All hail the power of protein. Our bodies, quite simply, need it. As part of a healthy diet, protein can almost magically help us feel full, build and maintain lean muscle, and keep energy levels up. But getting enough of it in our daily diet can be easier said than done — especially when we’re constantly on the go, running from meeting to meeting and obligation to obligation.
Enter protein shakes, the number of which lining drugstore shelves and (of course) popping up in your Instagram feed has certainly seemed to skyrocket in the past few years, for one big, completely understandable reason: simplicity. Just mix and go? What do you know! But are they actually good for you?
“It’s so important for me to get my workout in, even when I’m traveling! No excuses. Thanks @ProteinWorld for keeping me fuelled [sic] on the go,” the Kardashian sister currently peddling her Revenge Body posted on Instagram earlier this year.
Last year, JWoww gave 310 Nutrition Shakes an online shout-out (for a fee, of course) for keeping her “so fit even during my pregnancy,” and she kept the shake love going postpartum with a post touting the brand’s starter kit immediately after the new year. Because only a fool doesn’t monetize her resolutions.
And those aforementioned Real Housewives? If they’re not boozing, they’re shaking — at least according to this tongue-in-cheek Instagram ad. (Fellow Bravo alums Kyle Richards and Kim Zolciak prefer to share their shake love on Facebook.)
But should the rest of us be following their lead? And if we do, will shakes help to kick-start weight loss? Yes and no, depending upon how you use them, say experts.
“If you go from eating, like, 3,000 calories of food to getting 1,200 calories [a day] from shakes, of course you’re going to lose weight,” says registered dietitian Jessica Cording. “But unless you do the legwork to come up with a maintenance plan,” the results won’t last. Protein shakes have their place, she explains, as a supplement — not a one-stop-shop solution. “If someone is having a difficulty eating big meals or if someone is traveling or on the go, it can be a good option.”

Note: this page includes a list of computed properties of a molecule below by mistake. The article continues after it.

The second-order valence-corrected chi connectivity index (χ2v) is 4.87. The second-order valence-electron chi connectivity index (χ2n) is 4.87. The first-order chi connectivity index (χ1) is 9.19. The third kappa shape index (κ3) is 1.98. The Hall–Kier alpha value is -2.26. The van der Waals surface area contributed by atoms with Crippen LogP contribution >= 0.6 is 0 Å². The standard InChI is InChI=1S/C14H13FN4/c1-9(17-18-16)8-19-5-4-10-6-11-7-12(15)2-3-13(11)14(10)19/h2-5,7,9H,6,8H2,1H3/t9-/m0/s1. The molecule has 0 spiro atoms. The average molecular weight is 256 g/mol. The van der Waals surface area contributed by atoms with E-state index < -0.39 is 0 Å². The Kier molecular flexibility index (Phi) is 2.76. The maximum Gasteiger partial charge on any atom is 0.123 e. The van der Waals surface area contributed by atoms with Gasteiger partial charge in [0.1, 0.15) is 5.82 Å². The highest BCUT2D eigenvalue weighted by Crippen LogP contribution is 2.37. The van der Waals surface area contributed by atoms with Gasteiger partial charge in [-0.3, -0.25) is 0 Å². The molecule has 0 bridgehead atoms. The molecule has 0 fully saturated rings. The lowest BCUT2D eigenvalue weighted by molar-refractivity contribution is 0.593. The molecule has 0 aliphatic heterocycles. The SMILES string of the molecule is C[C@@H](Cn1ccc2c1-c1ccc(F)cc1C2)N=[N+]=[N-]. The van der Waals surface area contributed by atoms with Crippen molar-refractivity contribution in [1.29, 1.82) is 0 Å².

Berit Young, a registered dietitian and nutritionist at the University of Rochester Medical Center, agrees. “For patients who don’t like breakfast or feel nauseous in the morning, a protein shake can be a great option, in terms of just helping you get something to eat that is nutritious versus not, which in and of itself will help jump-start your metabolism for the day,” she tells Yahoo Beauty. “These protein powders provide us with a large dose of protein all at once without any preparation,” and that can be both smart and amazingly convenient in certain circumstances.
After a hard workout, the average body needs about 15 to 20 grams of protein to repair itself, she explains. Thus, “If you’re not going to be eating right away, giving your body that boost via a protein shake could be helpful.”
Likewise, for patients who might find themselves getting home really late from work or work events, “Making a healthy shake for dinner instead of gorging on a big meal can be good for weight loss,” Young says. But remember: There’s “nothing magical about a protein powder versus a piece of salmon or chicken,” meaning it’s “not necessarily about the various components in the shake” but more about what you’re using the shake for and what foods you might be replacing with it. A preportioned protein shake is most likely “better than a bagel sandwich you would have grabbed on the run instead.”
But speaking of those “various components in the shake”: What are they, exactly? Most protein shakes contain some form of protein powder (of course), along with a mixture of various vitamins and minerals and a few other specialty ingredients with complementary health and wellness claims. Khloé Kardashian’s preferred Protein World Slender Blend Shake is made with a whey protein concentrate and touts green tea extract and raspberry ketones among its active ingredients, while the aforementioned 310 Nutrition Shakes boast a plant-based protein mixture of pea protein powder, brown rice protein, and hemp protein alongside probiotics and “superfoods” including organic broccoli, kale, spinach, alfalfa juice powder, beet juice, and pomegranate extract.